Jeff Sessions returns to Justice Department to retrieve Cabinet chair
© Stefani Reynolds

Former Attorney General Jeff SessionsJefferson (Jeff) Beauregard SessionsAttorney General Barr plays bagpipes at conference Roy Moore trails Republican field in Alabama Trump: Appointing Sessions was my biggest mistake MORE returned to the Justice Department on Thursday to retrieve his Cabinet chair.

Clad in a gray suit and red tie, Sessions sat in his brown leather chair in the department's Great Hall and was praised by his successor, William Barr, and others, according to The Washington Post.

Outgoing attorneys general are traditionally honored with the gift of a Cabinet chair. The Post reported that officials chipped in for Sessions's gift, which he retrieved months after leaving the Trump administration.


Sessions resigned from his post at the request of President TrumpDonald John Trump2020 Democrats spar over socialism ahead of first debate Senate passes .5 billion border bill, setting up fight with House 'Teflon Don' avoids the scorn of the 'family values' GOP — again MORE in November following months of criticism from the president over his decision to recuse himself from the probe into potential ties between the Trump campaign and Russia in 2016.

His exit from the administration did not stop Trump from criticizing the former attorney general, who was an early backer of the businessman's 2016 White House bid and served as a surrogate on the campaign trail.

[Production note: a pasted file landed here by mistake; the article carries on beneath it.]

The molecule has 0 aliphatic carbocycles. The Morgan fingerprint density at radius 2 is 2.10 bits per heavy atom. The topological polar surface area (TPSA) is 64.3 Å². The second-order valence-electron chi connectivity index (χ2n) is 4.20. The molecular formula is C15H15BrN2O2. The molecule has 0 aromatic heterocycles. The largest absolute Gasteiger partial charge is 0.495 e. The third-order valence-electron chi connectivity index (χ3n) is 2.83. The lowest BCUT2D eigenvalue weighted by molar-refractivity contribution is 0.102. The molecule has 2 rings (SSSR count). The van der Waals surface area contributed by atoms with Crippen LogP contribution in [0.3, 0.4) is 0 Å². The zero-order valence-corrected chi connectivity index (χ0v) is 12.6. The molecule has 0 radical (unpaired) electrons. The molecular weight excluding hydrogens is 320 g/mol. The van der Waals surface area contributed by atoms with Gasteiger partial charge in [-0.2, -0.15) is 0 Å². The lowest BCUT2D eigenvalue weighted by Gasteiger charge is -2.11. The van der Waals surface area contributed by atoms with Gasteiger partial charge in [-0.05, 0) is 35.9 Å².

Trump tweeted in December that Sessions "should be ashamed of himself" for allowing the special counsel investigation into Russian interference to proceed. More recently, he mocked the former Alabama senator in a speech at a major conservative conference and declared that "Sessions didn't have a clue!"

Former Attorney General Eric HolderEric Himpton HolderThe most important pledge Democratic presidential candidates can make Congress and contempt: What you need to know The Hill's Morning Report - Democrats wonder: Can Nadler handle the Trump probe? MORE received a going-away ceremony in 2015, at which Aretha Franklin sang. Then-President Obama, who was close with Holder, spoke at the ceremony to honor his outgoing attorney general, with the president crying.

Trump did not attend the ceremony Thursday, the Post noted, though his tense relationship with Sessions was alluded to at the event.

“An attorney general’s success is measured by accomplishments, and not the length of service,” Deputy Attorney General Rod RosensteinRod RosensteinMueller to testify publicly on July 17 Trump: Appointing Sessions was my biggest mistake Trump blasts Mueller, decries 'witch hunt' at 2020 launch MORE said at the event, according to the Post. He also said that "no attorney general’s tenure goes exactly as planned."